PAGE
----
Monday, May 23, 2011

Praxis Theatre on Mother Russia

Jim and Dee make it to scholarship and the stage simultaneously

By Michael Wheeler
February 14, 2011

Mother Russia and the Socialist Fatherland: Women and the Communist Party of Canada, 1932-1941. By Nancy Butler
With specific reference to the activism of Dorothy Livesay and Jim Watts.

Because Praxis Theatre has been researching 1930s Toronto artist/activists off and on for the past year-and-a-half, I assumed I was already aware of the content of a link sent to the creative team by Jesus Chrysler performer Christine Horne in an email she sent titled: “giant essay on jim and dee”.

As Mammalian’s Darren O’Donnell noted in the comments of a recent post here: “Assume makes an Ass out of U and Me.”

The link to the Next Year Country blog led to the document above: a 467-page Queens University PhD History thesis Nancy Butler posted for all to read via embed-able free online publishing software. (As the director of an earlier iteration of this project that included significant access to our content and process, I appreciate the availability of this work online.) The focus of Butler’s thesis are the two protagonists of the Rhubarb stage of our show Jesus Chrysler going on this week at The Rhubarb Festival: Director Jim Watts and poet Dorothy Livesay.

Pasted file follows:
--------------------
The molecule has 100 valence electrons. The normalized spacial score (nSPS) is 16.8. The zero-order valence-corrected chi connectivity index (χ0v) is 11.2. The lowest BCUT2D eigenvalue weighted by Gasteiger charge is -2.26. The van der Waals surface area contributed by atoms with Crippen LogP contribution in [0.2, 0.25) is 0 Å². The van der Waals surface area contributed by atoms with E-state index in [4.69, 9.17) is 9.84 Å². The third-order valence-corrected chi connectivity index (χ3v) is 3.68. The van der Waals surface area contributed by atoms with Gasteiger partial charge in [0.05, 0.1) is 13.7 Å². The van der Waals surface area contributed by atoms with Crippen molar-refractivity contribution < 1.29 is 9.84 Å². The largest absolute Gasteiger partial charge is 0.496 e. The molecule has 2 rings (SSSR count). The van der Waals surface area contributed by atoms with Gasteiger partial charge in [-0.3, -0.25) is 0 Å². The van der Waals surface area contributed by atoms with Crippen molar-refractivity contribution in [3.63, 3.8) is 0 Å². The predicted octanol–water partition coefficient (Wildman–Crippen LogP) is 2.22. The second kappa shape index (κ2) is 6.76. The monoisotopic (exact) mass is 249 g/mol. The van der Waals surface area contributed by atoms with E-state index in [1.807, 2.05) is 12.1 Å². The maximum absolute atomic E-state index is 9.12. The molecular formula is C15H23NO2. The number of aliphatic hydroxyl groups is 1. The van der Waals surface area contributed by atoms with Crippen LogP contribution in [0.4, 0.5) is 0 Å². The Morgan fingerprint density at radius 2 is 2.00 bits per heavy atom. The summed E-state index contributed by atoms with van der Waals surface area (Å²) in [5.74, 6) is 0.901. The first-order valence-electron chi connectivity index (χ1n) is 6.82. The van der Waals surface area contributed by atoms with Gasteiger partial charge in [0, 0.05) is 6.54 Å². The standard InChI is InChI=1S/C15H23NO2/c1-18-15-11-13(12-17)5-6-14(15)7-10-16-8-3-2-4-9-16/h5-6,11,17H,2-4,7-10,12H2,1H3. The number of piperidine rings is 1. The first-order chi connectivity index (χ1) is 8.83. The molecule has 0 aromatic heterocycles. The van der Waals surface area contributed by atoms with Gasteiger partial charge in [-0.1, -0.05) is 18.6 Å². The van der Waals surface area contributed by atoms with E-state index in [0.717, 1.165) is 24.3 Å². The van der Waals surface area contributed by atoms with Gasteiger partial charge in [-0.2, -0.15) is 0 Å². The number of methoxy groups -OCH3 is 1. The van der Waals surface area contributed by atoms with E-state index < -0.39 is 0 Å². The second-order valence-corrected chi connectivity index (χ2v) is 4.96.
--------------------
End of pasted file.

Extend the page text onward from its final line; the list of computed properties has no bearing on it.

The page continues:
So if you would like a little light reading on an academic perspective of what we have been working on lately, here’s a summary of what the thesis investigates:
Through a close examination of the cultural work of two prominent middle-class female members, Dorothy Livesay, poet, journalist and sometime organizer, and Eugenia (‘Jean’ or ‘Jim’) Watts, reporter, founder of the Theatre of Action, and patron of the Popular Front magazine New Frontier, this thesis utilizes the insights of queer theory, notably those of Eve Kosofsky Sedgwick and Judith Butler, not only to reconstruct both the background and consequences of the CPC’s construction of ‘woman’ in the 1930s, but also to explore the significance of the CPC’s strategic deployment of heteronormative ideas and ideals for these two prominent members of the Party.
Get a load of this: A July 2010 post on is cited as one of the hundreds of sources used in this thesis that was just published three months ago. We have just received word that Butler will be driving into Toronto on Saturday evening to see our final performance at the Rhubarb Festival.

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